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“Spanish growers focus on producing a low-cost product, but investments could result in better results”

The journey of the Spanish greenhouse industry, especially in the realm of tomato cultivation, is a dance between conventional methodologies and emerging technologies. Although a significant portion of production remains entrenched in traditional practices, the industry's gradual embrace of advanced techniques, including hydroponics and modern types of greenhouses, paints a picture of potential growth and adaptation, says Pierre Moulin, responsible for the Spanish market at the greenhouse building company Richel Greenhouses. "The yield per square meter can increase significantly with the right technologies, and so can the total turnover and profit of a company – but driven by high-interest rates and competition from Morocco, many growers currently focus on producing a low-cost product." Possibly, newly installed governmental subsidies will enable growers to take the leap. "We hope that growers can see what's possible from one of the newly installed projects."

Welcome to the vegetable garden of Europe. In Spain, according to the Ministry of Agriculture, there are just over 45,000 hectares of tomato cultivation, producing more than 3 and a half million tons per year. Of these 45,000 hectares, almost 29,000 are open fields, while about 15,600 are protected, greenhouse, or tunnel. According to the governmental numbers, Andalusia is the community that has the largest area of greenhouses dedicated to tomatoes, about 12,000 hectares.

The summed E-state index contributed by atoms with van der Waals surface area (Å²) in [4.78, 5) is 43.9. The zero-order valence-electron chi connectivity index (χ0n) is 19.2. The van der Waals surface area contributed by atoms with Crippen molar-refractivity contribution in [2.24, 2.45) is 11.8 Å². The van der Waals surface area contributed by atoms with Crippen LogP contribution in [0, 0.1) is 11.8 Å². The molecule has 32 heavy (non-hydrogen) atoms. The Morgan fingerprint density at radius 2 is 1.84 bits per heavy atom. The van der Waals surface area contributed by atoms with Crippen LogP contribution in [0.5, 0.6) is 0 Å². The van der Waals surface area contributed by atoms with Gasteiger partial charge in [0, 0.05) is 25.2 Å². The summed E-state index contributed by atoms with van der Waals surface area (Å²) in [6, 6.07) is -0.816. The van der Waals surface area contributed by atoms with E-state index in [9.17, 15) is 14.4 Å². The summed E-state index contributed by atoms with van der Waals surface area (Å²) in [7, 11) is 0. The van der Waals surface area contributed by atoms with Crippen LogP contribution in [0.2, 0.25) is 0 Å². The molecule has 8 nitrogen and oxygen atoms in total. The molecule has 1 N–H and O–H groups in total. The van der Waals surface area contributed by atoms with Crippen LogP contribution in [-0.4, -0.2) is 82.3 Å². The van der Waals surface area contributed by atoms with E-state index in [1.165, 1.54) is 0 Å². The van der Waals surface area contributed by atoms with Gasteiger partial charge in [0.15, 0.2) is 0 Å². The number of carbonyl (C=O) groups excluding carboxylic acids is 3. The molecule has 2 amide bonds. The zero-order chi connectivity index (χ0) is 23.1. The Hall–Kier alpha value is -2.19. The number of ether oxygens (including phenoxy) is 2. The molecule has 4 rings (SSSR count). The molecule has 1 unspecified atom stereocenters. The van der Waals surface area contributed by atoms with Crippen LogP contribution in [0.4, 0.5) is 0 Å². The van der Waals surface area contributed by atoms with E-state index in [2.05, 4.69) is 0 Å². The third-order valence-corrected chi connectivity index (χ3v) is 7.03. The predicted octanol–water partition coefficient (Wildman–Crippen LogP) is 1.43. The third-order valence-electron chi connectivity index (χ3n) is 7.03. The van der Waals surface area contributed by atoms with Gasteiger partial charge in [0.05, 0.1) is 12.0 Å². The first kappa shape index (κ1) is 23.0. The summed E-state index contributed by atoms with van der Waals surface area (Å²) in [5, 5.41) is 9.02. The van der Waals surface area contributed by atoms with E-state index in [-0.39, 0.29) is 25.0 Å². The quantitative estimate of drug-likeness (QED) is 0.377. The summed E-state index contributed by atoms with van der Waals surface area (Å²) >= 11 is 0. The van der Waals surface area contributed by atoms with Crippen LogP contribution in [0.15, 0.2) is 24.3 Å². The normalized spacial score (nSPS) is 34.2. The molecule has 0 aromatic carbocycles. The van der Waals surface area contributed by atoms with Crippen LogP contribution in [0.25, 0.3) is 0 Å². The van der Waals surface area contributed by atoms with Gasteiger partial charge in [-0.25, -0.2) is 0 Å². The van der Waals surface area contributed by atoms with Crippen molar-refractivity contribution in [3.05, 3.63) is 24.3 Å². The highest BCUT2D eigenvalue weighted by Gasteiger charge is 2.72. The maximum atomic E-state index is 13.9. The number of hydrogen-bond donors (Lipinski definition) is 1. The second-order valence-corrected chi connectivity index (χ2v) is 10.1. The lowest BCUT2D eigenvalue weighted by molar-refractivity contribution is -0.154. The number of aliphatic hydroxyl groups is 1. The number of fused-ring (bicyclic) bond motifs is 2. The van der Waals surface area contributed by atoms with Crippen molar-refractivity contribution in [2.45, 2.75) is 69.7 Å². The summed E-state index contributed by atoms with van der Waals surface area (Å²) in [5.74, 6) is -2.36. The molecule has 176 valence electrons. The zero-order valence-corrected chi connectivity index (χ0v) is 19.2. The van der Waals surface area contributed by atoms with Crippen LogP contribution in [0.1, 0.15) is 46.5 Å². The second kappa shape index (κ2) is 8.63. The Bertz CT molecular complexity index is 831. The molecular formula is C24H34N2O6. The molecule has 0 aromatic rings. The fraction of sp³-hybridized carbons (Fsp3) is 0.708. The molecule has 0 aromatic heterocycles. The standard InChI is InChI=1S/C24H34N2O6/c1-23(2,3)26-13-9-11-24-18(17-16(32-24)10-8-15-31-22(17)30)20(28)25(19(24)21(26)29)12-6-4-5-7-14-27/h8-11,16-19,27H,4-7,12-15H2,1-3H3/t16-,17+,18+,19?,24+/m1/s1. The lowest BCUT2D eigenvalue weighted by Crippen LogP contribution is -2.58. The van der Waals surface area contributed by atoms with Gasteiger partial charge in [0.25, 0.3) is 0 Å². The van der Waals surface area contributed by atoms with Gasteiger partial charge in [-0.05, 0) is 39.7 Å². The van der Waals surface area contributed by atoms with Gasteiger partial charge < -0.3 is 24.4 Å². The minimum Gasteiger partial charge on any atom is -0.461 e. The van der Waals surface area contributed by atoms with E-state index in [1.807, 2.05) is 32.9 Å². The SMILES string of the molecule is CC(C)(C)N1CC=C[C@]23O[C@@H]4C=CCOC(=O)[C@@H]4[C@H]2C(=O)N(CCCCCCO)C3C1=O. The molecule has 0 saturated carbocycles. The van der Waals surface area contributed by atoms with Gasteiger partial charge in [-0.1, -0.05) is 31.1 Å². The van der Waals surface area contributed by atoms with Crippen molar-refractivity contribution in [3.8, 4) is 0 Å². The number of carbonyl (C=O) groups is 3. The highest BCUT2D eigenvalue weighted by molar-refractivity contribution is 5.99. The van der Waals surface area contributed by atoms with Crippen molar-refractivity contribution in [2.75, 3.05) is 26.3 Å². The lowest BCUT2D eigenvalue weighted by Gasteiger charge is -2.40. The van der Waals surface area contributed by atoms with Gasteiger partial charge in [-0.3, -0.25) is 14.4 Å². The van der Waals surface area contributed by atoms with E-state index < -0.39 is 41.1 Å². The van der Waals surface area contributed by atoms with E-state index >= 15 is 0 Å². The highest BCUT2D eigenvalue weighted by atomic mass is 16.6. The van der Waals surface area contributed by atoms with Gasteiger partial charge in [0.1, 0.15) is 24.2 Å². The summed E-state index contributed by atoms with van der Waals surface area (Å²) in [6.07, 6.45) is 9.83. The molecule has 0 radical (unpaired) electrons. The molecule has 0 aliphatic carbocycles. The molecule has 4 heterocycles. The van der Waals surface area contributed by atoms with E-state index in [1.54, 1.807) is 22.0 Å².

"The majority of the Spanish greenhouse acreage, approximately 80%, consists of the traditional Almerian greenhouse: the Raspa y Amagado or Parral," says Pierre. This traditional Parral or Raspa y Amagado greenhouse is a simple coat of plastic on a structure made of wire and galvanized pipes, or even wood, making it hard to actively control the climate. "The Spanish climate is favorable for growing vegetables: the temperature is never under 10 degrees, and there's enough light to grow vegetables. And one of the strengths of the Spanish market is them being able to produce without much technology in winter. The industry's ability to produce without heavy technological interventions, such as artificial lighting and advanced climate control, is for sure a commendable strength," he sees. However, it simultaneously acts as a constraint, limiting the sector's capacity for further optimization and innovation.